My involvement with Mt. Watch started over a decade ago. As a resident of the City of Brisbane ( one of many that flanks San Bruno Mt. ) , I wanted to become involved with this group that had been doing so much to protect and save our mountain. Mt. Watch to many residents of our town was viewed as anti-development, I quikely realized that those that felt that way had special interest towards the mountain, I also had a special interest towards our moutain. After attending my first meeting with Mt. Watch I realized that I could contribute to their efferts even though I didn't know anything about the mountains flora or fauna, what a HCP ( habitat conservation plan ) was or any of the other issues at the time Mt. Watch was involved with, all I knew is that everyone in their own way could make a contribution to its organization, Mt. Watch has shown the entire region what dedication and determination can acheive , what started as one man on a mission, became a mission in of itself to continue the effert to protect San Bruno Mountain, its more about the mission than the man on it.
We moved to Brisbane California because it is an oasis right next to San Francisco. It's beautiful scenery and weather are due to San Bruno Mountain. Over the years, we got involved as volunteers of San Bruno Mountain Watch. They have local programs that are great for adults and children. They also have a regional and national reputation as San Bruno Mountain is home to some rare, endangered butterflies. This is one of the worthiest causes we have found.
Mountain Watch does a terrific job of looking out for the needs of one of the last open spaces on the north peninsula. They have a dedicated leadership who are able to accomplish a good deal of much-needed environmental work on a small budget. Without their efforts, much of this open space would be paved over and covered in condos. They have helped to preserve Native American sites and reclaimed much of the mountain from invasive plants. They provide a necessary opposition voice to the well-financed sector who would develop the entire area.
One of the truly more heroic non-profit, conservation and watchdog organizations that I've been fortunate to have contributed to and been a part of. David Schooley, founder of San Bruno Mountain Watch, is the rare individual who will not compromise his sense of ethics and justice and after 40 plus years of activism, still goes strong. Mountain Watch has been instrumental in galvanizing the local and surrounding communities in the effort to preserve endangered habitats and their dependent species. The organization has been and continues to evolve in it's future planning and strategic direction. Recently, they were able to complete and start up a native plant nursery, specifically supporting flora indigenous to the mountain, and it appears that much needed funds will be generated as well, through sales to the public.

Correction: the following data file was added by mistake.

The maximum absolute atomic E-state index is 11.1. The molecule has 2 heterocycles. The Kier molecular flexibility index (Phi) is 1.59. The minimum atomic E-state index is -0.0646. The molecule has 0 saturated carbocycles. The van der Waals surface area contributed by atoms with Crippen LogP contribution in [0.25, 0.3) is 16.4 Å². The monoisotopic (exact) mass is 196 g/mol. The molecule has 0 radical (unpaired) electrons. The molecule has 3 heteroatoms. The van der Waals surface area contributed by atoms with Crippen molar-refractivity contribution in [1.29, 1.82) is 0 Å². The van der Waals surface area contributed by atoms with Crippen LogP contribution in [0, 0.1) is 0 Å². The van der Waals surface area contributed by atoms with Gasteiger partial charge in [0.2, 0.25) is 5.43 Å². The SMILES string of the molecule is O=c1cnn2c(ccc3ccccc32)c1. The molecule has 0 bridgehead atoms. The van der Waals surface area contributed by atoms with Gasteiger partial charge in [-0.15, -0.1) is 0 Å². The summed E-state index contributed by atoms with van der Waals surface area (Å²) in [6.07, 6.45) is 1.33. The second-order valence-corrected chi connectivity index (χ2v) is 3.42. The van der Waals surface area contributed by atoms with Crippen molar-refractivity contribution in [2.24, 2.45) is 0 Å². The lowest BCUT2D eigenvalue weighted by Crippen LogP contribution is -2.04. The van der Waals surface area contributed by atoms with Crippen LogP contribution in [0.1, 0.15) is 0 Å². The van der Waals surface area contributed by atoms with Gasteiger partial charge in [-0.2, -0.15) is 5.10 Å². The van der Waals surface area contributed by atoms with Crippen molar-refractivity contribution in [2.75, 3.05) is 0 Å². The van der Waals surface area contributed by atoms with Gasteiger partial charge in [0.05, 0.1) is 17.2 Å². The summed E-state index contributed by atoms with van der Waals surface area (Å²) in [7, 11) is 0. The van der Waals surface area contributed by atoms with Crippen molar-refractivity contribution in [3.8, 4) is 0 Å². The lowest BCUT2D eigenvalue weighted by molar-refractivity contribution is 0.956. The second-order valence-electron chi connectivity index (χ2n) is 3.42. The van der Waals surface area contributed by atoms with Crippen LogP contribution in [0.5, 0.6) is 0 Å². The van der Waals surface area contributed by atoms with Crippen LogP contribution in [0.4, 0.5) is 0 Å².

Mountain Watch has a dedicated group of volunteers who offer their time to connect people in very creative, interesting, and informative ways with the natural world. Among them are people involved in Audubon, in the California Native Plant Society, who teach at college, who work in the communities around the mountain, and who care for endangered species and their habitats. They create internships for people who anticipate jobs in environmental fields, and lead groups of school children on the mountain. They take stands that are not always popular, because they place high priority on the well-being of the endangered species on the mountain, and this can conflict with economic or other interests.
They do spend a lot of time trying to educate the public, but unfortunately a great deal of the information they provide is not entirely "true." Much of the information is skewed and a number of their "facts" on their facts page are incorrect or only partially correct. They spend most of their time filing lawsuits and are almost always in direct conflict with State and County Parks, State Department of Fish and Game, and the US Fish and Wildlife Service regarding how habitat and the endangered species on the Mountain should be managed.
This is a hit-piece against this organization. As an effective and low-budget group, Mountain Watch has made enemies among those with an interest in continuing destructive development on the mountain and "Mike's" review is one result.
I've attended events that this organization has put on and volunteered with habitat restoration. Mountain Watch accomplishes an amazing amount of environmental work with few staff and not much $$. They are organizing public opinion, engaging in policy development, doing habitat restoration, and bringing kids and grownups to the mountain to learn about what it is as an open-space and habitat resource right at the foot of San Francisco and the North Peninsula